Sunday, January 27, 2013

How Often Do You Make Love?

Warning - Mature Content (Spiritual and Otherwise)

The Kiss, Gustav Klimt
A very good friend of mine, a priest, shared a story with me several years ago:  A woman approached him after he had finished saying morning Mass.  He had been recently transferred to the parish and the parishioners were not used to the way his celebration of the Mass took slightly longer than pastor of the parish's and the previous associate pastor's that he replaced.  (Attending one of my friend's Masses is incredible - the preaching, the love with which he prays each word of the Eucharistic Prayer - it is beautiful.)  The woman said to him, "Father, that was a wonderful celebration of the Eucharist; thank you.  I wanted to tell you though that we are used to a quicker celebration on weekdays.  I have to be to work in a few minutes, and I am used to having more lead time."  My friend, perhaps the most gentle priest I know, glanced down at the ring on the woman's left hand, looked back up into her eyes and responded, "Madame, I would never presume to tell you how to make love to your husband; and you should not presume to tell me how to make love to my God!"  And that was the end of that.

My priest friend understood one of the truths that far too many Christians live their lives completely unaware of - the Church is the Bride of Christ.  The sexual union between spouses is an image, a foretaste, that God gives us of the even deeper union Jesus longs to effect between Himself and us, His Church.  And where does that happen?  The Eucharist.

Look at what Paul taught about the sacramentality of marriage:
Husbands should love their wives as their own bodies. He who loves his wife loves himself.  For no man ever hates his own flesh, but nourishes and cherishes it, as Christ does the church, because we are members of his body. "For this reason a man shall leave his father and mother and be joined to his wife, and the two shall become one flesh." This mystery is a profound one, and I am saying that it refers to Christ and the church; however, let each one of you love his wife as himself, and let the wife see that she respects her husband.  (Eph.5:28-33)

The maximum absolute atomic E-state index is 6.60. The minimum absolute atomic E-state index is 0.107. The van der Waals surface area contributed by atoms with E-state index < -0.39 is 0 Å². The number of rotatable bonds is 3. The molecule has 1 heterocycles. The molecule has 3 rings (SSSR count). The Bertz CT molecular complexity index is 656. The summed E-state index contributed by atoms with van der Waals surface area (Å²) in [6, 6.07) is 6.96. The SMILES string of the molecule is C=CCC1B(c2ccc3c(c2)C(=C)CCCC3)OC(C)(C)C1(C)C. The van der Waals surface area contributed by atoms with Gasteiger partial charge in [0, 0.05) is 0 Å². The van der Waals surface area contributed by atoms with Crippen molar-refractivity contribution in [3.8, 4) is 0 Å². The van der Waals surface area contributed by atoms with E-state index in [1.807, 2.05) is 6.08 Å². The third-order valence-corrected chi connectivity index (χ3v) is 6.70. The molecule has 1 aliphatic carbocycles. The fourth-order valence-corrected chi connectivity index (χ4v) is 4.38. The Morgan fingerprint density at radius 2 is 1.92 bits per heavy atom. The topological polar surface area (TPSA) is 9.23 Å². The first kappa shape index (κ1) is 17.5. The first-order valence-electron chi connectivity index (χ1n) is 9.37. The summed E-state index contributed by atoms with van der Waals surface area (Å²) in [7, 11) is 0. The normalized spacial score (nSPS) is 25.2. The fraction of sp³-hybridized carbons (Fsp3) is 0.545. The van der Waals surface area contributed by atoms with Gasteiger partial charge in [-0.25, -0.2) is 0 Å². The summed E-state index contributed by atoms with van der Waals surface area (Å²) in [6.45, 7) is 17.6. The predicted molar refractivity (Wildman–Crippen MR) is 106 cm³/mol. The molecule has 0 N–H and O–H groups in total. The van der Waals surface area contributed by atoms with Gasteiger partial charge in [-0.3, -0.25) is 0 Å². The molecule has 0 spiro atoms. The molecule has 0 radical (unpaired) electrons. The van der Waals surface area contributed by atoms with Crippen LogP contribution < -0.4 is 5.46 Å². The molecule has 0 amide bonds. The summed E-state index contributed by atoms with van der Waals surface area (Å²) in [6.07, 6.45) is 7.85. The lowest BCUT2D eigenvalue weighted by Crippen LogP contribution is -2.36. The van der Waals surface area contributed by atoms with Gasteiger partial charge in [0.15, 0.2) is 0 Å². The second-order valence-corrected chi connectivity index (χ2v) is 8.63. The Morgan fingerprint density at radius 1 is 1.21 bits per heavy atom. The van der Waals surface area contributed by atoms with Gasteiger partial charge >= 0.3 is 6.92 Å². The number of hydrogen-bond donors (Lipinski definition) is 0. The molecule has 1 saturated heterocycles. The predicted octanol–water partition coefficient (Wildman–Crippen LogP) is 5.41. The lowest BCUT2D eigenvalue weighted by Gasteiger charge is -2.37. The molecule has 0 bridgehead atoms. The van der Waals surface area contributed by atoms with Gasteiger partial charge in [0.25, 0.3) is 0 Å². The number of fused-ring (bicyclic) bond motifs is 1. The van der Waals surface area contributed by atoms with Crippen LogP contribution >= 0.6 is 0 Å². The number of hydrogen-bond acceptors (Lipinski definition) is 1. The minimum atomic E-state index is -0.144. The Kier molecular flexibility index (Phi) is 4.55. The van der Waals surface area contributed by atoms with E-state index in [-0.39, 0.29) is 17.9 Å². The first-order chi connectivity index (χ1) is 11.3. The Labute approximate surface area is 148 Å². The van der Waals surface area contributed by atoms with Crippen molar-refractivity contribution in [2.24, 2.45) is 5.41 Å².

If that shocks you or sexual union somehow seems inappropriate when speaking of the spiritual life - get over it!  That's how we Catholics roll - from the writings of St. Paul, to the great mystics and Scriptural commentators of the Middle Ages, right on down to Pope John Paul II's Theology of the Body!  All of creation speaks of God - but nothing like man and woman, and especially their spousal union.  It is a created image both of the Oneness, the Unity, between the Three Persons of the Trinity as well as between God and us. The Old Testament frequently likens God to Israel's Husband (Ezek.16:17-19 is a powerful example) and you must recall how John the Baptist referred to Jesus as the Bridegroom (Jn.3:29) - an image which Jesus went on to use for Himself in His parables. (This pervading sense that sex is somehow "dirty," and incompatible with holiness comes not from Catholicism but American culture's roots in Puritanism.  Remember, we Catholics are the ones with the huge families - and how do you think we get those!?)

In the Eucharist Jesus comes to us, His Bride, like the groom on his wedding night, "This is My Body." The Eucharist is His means for effecting a one flesh, spousal union with us: